Director: Camilo Vila
Cast: Ben Cross, Ned Beatty, William Russ
Release Date: June 27, 2017
A Review By: Kevin Lovell
Disc Rating: 8.5/10
In New Orleans, a city with a dark underside of black magic and satanic worship, 2 priests have been brutally murdered at St Agnes Church. Now The Unholy Reign only to be challenged by the purest of mortal souls. Father Michael is appointed to the ungodly parish. Is he really strong enough to fight off this terrible evil? Or will he be the third priest to die?
Marking the tenth entry in the ongoing lineup of Vestron Video Collector’s Series Blu-ray releases from Lionsgate, the late 80’s religion-focused horror flick ‘The Unholy’ tells the story of an evil demon that has already claimed the lives of two priests within the same church, and Father Michael, a man who after miraculously surviving a drastic fall unscathed takes over the same church, with many believing him to be the chosen one meant to do battle with the evil entity on that same fateful night that proved deadly for the previous two holy men that held the church prior. Directed by Camilo Vila (TV’s Resurrection Blvd.) and starring Ben Cross (TV’s Banshee), Hal Holbrook (Wall Street), Trevor Howard (The Dawning), Ned Beatty (Deliverance), Jill Carroll (Psycho II), William Russ (TV’s Boy Meets World) and more; ‘The Unholy’ was initially unleashed upon audiences in 1988 by Vestron Pictures with a modest theatrical release of over 1000 screens and still serves as an entertaining and fairly enjoyable little horror film, albeit suffering somewhat from an over the top ending which just feels excessively silly and out of place.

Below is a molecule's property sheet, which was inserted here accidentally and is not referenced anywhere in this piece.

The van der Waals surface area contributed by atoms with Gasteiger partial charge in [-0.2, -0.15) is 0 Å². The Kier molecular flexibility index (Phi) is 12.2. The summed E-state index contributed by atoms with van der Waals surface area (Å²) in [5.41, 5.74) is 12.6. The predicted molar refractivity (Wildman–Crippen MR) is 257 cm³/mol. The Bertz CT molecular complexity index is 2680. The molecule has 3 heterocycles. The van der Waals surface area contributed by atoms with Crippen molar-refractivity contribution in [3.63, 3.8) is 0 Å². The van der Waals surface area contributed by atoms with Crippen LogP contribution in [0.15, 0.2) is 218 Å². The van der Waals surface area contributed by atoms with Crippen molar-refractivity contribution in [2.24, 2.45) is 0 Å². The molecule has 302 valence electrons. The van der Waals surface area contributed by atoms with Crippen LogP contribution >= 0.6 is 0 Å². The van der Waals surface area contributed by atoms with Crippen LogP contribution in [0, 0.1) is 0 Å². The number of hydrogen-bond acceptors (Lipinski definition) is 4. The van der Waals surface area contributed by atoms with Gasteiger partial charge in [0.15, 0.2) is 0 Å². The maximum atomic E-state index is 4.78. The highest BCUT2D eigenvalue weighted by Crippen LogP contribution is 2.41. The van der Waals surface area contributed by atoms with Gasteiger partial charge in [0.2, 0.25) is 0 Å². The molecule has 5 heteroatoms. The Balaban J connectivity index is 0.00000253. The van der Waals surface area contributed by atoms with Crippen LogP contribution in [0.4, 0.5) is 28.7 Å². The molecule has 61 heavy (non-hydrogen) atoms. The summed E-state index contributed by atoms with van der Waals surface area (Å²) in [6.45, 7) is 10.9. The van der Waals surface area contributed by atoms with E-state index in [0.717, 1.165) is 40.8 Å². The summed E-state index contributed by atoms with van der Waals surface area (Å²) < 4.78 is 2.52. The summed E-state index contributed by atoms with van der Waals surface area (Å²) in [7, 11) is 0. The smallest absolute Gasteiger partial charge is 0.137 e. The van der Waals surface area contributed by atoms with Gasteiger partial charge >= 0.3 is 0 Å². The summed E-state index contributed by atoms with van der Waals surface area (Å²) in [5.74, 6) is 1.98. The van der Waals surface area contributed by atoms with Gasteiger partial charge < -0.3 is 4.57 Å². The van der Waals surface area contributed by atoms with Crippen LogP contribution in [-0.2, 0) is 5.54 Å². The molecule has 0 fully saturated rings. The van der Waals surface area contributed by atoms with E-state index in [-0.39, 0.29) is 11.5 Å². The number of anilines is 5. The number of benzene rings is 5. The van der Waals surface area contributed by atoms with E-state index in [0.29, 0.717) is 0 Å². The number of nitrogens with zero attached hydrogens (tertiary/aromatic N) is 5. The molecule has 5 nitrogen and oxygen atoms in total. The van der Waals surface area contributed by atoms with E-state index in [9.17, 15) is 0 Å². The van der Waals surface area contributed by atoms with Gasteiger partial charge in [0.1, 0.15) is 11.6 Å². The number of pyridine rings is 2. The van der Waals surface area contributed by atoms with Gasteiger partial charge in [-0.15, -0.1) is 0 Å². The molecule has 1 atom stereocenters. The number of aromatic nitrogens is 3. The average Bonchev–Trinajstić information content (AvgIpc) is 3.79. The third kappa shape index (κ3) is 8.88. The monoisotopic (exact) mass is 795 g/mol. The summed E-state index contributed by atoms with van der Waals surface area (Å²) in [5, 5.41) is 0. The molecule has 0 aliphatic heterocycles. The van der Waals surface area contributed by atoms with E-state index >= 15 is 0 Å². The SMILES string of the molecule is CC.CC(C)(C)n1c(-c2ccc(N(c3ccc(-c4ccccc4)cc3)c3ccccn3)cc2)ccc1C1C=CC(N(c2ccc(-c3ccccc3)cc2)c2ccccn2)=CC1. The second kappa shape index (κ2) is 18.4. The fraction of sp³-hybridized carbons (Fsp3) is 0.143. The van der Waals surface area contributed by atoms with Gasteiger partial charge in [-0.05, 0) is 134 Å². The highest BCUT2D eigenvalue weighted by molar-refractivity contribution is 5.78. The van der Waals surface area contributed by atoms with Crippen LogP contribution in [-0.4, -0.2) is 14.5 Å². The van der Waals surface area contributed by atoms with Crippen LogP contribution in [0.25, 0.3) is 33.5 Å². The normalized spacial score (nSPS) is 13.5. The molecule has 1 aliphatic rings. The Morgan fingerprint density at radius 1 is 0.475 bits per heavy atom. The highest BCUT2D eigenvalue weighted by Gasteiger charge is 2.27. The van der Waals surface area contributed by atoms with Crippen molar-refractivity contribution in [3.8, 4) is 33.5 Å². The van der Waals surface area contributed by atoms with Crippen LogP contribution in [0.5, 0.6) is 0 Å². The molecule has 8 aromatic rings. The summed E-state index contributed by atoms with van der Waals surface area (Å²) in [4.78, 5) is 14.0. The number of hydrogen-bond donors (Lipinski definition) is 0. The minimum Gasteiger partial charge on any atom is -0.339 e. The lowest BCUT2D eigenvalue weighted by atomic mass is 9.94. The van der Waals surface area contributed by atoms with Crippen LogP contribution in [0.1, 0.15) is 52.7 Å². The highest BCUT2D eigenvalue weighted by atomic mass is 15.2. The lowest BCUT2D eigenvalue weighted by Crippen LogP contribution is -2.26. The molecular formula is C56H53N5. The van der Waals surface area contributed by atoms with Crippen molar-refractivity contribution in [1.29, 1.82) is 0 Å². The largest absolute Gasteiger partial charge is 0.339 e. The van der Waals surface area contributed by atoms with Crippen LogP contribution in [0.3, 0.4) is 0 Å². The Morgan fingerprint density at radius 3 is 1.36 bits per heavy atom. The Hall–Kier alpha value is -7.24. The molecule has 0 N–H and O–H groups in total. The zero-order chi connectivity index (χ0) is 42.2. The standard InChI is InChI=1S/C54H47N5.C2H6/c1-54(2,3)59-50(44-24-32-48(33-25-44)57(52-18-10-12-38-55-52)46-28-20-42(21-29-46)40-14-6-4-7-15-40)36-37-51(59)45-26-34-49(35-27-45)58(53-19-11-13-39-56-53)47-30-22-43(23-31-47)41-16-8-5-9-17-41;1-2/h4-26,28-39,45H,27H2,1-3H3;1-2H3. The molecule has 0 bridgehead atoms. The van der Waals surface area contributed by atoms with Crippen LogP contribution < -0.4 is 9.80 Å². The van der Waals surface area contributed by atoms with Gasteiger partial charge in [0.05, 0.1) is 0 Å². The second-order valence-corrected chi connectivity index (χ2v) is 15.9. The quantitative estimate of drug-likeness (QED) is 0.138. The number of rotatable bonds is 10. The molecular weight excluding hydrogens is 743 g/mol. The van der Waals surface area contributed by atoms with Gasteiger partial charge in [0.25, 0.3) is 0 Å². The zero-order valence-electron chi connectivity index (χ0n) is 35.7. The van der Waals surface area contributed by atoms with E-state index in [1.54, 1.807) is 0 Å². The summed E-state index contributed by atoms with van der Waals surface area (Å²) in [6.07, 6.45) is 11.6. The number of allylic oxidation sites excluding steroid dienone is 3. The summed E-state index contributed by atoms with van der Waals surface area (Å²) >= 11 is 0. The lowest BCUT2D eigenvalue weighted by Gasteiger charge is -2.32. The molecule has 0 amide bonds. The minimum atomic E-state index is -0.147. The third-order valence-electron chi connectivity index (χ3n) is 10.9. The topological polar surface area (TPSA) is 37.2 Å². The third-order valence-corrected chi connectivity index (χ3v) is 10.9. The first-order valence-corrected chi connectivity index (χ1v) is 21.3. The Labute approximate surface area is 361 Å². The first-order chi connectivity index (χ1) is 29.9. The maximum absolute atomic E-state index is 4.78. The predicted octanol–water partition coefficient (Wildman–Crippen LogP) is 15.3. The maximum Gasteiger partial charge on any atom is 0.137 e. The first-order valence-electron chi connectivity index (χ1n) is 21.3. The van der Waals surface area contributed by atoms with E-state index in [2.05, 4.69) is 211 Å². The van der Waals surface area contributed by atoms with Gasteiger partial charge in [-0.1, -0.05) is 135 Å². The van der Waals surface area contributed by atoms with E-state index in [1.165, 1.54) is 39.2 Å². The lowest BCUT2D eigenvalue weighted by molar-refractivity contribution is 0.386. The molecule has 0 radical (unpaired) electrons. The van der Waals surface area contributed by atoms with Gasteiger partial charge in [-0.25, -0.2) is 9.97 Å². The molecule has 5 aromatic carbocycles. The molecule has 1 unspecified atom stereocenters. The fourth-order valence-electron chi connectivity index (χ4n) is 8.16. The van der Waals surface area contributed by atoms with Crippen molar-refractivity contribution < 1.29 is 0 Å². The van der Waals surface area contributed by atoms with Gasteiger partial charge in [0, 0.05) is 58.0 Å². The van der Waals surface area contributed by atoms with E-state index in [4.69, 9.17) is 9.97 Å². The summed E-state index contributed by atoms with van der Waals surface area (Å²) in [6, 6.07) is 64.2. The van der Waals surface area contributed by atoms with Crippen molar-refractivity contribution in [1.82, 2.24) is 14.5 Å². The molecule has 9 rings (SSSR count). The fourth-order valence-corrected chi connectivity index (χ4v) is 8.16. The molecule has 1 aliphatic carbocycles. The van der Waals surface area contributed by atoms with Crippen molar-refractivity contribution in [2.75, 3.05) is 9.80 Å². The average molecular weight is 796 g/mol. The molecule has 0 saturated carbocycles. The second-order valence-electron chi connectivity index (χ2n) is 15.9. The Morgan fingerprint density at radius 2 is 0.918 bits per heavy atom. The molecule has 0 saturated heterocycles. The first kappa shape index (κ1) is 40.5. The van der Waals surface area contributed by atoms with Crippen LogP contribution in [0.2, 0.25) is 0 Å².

‘The Unholy’ comes to Blu-ray for the first time ever as the tenth release in the Limited Edition Vestron Video Collector’s Series lineup and it makes its BD debut sporting quite impressive high definition video and audio presentations on the feature film, along with following the trend set by previous entries in the Vestron lineup by offering a number of brand new extras created specifically for this release, featuring a new Interview with actor Ben Cross, an ‘Audio Commentary with Director Camilo Vila’ and quite a bit more (more detailed information regarding the bonus content can be found in the special features section of the technical specification coverage below). Altogether it should easily make this release a definite must own for fans of the movie itself as well as those trying to collect each and every entry in the numbered Vestron Video Collector’s Series lineup. Those who haven’t previously had the pleasure of ‘The Unholy’ probably won’t want to cough up the cash for a blind purchase just to check out the movie, but if you’re collecting the releases anyway or able to find a rental option it may be worth your while. Nonetheless I probably wouldn’t go too far out of my way just to see this film if you’re not already interested in doing so, it’s not necessarily terrible, merely one of the least impressive film selections in the collection thus far.